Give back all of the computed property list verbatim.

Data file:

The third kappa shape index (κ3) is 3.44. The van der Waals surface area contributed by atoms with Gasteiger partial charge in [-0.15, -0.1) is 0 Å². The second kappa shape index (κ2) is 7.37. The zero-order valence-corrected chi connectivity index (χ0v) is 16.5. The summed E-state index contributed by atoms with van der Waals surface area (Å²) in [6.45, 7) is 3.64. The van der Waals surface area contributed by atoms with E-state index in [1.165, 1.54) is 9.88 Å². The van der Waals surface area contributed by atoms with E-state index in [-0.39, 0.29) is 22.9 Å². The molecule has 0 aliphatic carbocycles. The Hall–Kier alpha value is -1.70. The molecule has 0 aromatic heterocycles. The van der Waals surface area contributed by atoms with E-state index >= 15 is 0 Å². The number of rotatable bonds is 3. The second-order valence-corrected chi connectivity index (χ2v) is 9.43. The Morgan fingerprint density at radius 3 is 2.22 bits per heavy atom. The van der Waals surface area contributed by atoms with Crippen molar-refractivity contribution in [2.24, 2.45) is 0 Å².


The third kappa shape index (κ3) is 3.44. The van der Waals surface area contributed by atoms with Gasteiger partial charge in [-0.15, -0.1) is 0 Å². The second kappa shape index (κ2) is 7.37. The zero-order valence-corrected chi connectivity index (χ0v) is 16.5. The summed E-state index contributed by atoms with van der Waals surface area (Å²) in [6.45, 7) is 3.64. The van der Waals surface area contributed by atoms with E-state index in [1.165, 1.54) is 9.88 Å². The van der Waals surface area contributed by atoms with E-state index in [-0.39, 0.29) is 22.9 Å². The molecule has 0 aliphatic carbocycles. The Hall–Kier alpha value is -1.70. The molecule has 0 aromatic heterocycles. The van der Waals surface area contributed by atoms with E-state index >= 15 is 0 Å². The number of rotatable bonds is 3. The second-order valence-corrected chi connectivity index (χ2v) is 9.43. The Morgan fingerprint density at radius 3 is 2.22 bits per heavy atom. The van der Waals surface area contributed by atoms with Crippen molar-refractivity contribution in [2.24, 2.45) is 0 Å².